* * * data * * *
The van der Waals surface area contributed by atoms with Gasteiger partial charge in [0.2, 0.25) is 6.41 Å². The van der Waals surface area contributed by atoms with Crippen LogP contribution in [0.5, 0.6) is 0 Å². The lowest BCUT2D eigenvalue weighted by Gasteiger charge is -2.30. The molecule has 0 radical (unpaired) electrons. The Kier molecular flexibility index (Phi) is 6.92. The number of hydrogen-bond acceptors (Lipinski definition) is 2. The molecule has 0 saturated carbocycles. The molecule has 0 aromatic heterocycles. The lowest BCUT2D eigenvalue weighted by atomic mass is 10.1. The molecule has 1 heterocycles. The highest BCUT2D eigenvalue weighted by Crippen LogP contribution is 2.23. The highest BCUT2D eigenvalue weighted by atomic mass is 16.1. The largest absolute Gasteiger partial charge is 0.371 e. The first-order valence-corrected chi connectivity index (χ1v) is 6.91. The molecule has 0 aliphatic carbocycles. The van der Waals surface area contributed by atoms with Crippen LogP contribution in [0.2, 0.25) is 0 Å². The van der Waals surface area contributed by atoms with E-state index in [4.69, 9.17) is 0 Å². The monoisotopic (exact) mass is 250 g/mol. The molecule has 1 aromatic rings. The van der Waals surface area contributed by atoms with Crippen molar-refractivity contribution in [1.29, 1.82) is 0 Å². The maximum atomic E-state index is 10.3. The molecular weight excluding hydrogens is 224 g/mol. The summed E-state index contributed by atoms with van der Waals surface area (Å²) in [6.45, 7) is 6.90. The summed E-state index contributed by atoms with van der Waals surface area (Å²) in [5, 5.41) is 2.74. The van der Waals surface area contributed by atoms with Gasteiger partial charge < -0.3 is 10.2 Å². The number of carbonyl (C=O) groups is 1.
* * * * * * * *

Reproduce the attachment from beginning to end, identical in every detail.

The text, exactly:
The van der Waals surface area contributed by atoms with Gasteiger partial charge in [0.2, 0.25) is 6.41 Å². The van der Waals surface area contributed by atoms with Crippen LogP contribution in [0.5, 0.6) is 0 Å². The lowest BCUT2D eigenvalue weighted by Gasteiger charge is -2.30. The molecule has 0 radical (unpaired) electrons. The Kier molecular flexibility index (Phi) is 6.92. The number of hydrogen-bond acceptors (Lipinski definition) is 2. The molecule has 0 saturated carbocycles. The molecule has 0 aromatic heterocycles. The lowest BCUT2D eigenvalue weighted by atomic mass is 10.1. The molecule has 1 heterocycles. The highest BCUT2D eigenvalue weighted by Crippen LogP contribution is 2.23. The highest BCUT2D eigenvalue weighted by atomic mass is 16.1. The largest absolute Gasteiger partial charge is 0.371 e. The first-order valence-corrected chi connectivity index (χ1v) is 6.91. The molecule has 0 aliphatic carbocycles. The van der Waals surface area contributed by atoms with Crippen LogP contribution in [0.2, 0.25) is 0 Å². The van der Waals surface area contributed by atoms with E-state index in [4.69, 9.17) is 0 Å². The monoisotopic (exact) mass is 250 g/mol. The molecule has 1 aromatic rings. The van der Waals surface area contributed by atoms with Crippen molar-refractivity contribution in [1.29, 1.82) is 0 Å². The maximum atomic E-state index is 10.3. The molecular weight excluding hydrogens is 224 g/mol. The summed E-state index contributed by atoms with van der Waals surface area (Å²) in [6.45, 7) is 6.90. The summed E-state index contributed by atoms with van der Waals surface area (Å²) in [5, 5.41) is 2.74. The van der Waals surface area contributed by atoms with Gasteiger partial charge < -0.3 is 10.2 Å². The number of carbonyl (C=O) groups is 1.